Super Bowl: Game Much Better Than the Spectacle
When the New England Patriots’ defense parted like the Red Sea to allow Ahmad Bradshaw to reluctantly score the New York Giants’ winning touchdown in Super Bowl XLVI, they also opened up a Pandora’s box of speculation that may last for years.
For instance, if coach Bill Belichick told his defense to make way for Bradshaw to score because he felt Tom Brady could move the Patriots to a touchdown in the 57 seconds remaining after that second-down score from the 6-yard line, why didn’t he give his great quarterback more time for a spectacular comeback by allowing the Giants to score one or two plays earlier when they were so close? Brady and friends would have had well over a minute left and two, instead of just one, times out remaining had Belichick done so. That is quite a difference in pro football terms.
With that and other questions still hanging out there, Super Bowl XLVI certainly had one of the most exciting finishes in Super Bowl history despite producing about the most curious spectacle in the annals of these National Football League extravaganzas.
In all my years covering hundreds of college and pro football games and now watching these big ones on television, I never saw a player in full stride suddenly try not to score as he reaches the goal line. Such was the case with Bradshaw as he heard his quarterback, Eli Manning, yell to him, “Don’t score! Don’t score!”
Too late. That was like trying to stop a freight train at full throttle within a few feet. Bradshaw turned, twisted, tried to fall back to the 1-yard line but could not help tumbling into the end zone for the winning score in the 21-17 triumph.
Had Bradshaw stopped at the 1, the Giants could have killed the clock for many seconds before a third-down play and, if needed, a field goal fourth-down play. Brady never managed to pull the game out, so Bradshaw’s fall into the end zone turned out just right for the Giants.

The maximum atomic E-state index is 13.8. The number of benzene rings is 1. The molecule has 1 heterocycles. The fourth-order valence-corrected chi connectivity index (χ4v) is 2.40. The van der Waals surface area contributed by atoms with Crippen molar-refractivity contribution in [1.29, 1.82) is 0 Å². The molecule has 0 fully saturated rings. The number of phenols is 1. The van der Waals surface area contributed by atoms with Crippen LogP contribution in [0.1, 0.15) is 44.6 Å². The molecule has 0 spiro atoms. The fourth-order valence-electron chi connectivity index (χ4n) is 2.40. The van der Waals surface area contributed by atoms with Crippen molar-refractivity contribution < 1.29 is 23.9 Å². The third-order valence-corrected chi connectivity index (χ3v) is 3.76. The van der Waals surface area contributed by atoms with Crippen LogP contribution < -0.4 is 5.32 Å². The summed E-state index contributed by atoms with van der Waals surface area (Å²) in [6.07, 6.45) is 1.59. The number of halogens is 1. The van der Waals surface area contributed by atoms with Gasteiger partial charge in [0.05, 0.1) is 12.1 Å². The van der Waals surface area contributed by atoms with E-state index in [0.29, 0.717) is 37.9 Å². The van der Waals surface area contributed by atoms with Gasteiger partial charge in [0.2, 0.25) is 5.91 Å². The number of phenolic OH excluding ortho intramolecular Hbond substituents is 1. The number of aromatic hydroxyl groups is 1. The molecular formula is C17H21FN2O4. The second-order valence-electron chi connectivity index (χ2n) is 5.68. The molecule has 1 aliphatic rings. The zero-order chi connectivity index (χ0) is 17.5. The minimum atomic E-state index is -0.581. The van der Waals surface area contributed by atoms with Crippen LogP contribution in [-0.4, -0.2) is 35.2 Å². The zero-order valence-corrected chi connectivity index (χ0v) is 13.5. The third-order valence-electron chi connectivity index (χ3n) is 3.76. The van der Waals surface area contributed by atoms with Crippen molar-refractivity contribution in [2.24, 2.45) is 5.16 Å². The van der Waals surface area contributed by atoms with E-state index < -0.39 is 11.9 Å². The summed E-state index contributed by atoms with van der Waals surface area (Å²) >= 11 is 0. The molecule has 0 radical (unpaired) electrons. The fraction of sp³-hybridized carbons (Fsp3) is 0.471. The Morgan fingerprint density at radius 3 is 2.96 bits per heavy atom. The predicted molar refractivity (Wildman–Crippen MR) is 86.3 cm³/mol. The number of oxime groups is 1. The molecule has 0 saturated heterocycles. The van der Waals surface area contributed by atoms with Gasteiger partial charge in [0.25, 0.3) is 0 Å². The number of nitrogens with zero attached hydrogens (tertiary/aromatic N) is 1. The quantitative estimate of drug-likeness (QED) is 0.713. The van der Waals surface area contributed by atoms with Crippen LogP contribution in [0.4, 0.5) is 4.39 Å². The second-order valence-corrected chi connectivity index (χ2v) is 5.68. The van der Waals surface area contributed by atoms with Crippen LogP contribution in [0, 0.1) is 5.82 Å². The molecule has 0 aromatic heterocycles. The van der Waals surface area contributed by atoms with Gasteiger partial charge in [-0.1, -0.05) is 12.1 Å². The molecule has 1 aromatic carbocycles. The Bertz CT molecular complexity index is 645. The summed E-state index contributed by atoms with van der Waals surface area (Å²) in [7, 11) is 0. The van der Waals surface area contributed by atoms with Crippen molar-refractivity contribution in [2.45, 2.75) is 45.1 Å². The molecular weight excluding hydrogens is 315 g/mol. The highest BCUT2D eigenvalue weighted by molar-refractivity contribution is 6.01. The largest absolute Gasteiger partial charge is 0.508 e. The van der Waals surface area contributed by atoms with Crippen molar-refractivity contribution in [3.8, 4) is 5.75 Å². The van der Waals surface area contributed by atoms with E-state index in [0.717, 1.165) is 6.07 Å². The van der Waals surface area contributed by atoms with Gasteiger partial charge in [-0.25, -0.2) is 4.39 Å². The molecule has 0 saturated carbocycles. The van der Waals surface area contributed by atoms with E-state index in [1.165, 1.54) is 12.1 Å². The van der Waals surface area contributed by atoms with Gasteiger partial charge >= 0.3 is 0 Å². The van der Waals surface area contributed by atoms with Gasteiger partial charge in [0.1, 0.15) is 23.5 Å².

Not So Sore Losers
Things got even “curiouser and curiouser” after the game when New England players were whooping it up at a loud drinking party late that night at an Indianapolis club. Videos of the losers “celebrating” on the dance floor showed Rob Gronkowski, the usually superb Patriots tight end, jumping up and down and prancing about on both feet.
Gronkowski, who suffered a severe high left ankle sprain during the New England playoff victory over the Baltimore Ravens two weeks before the Super Bowl, was no help to New England against the Giants because he could not maneuver well. He was Brady’s target the one time the quarterback was intercepted and he had no chance to catch the desperation Hail Mary pass on the final play of the game.
Yet there was Gronkowski jumping up and down like Madonna did at halftime as many Patriot players staged a rather curious “celebration.” Just how many losing teams in Super Bowls, World Series, Stanley Cup finals or NBA championship series go partying immediately after being whipped in the biggest game of their careers?
They say winning heals all wounds. Seems that losing helps some players heal quickly, also.
Then there was Brady’s wife, Gisele Bundchen, the millionaire supermodel, who spewed out venomous comments about the efforts turned in by her husband’s most important teammates — his receivers. Taunted by someone who was probably a Giants fan immediately after the game, Bundchen violated the unwritten rules of conduct for celebrities in such publicly visible situations. She responded in anger.
The fan yelled at her as she exited her Super Bowl box, “Eli (Manning) rules. Eli owns your husband!”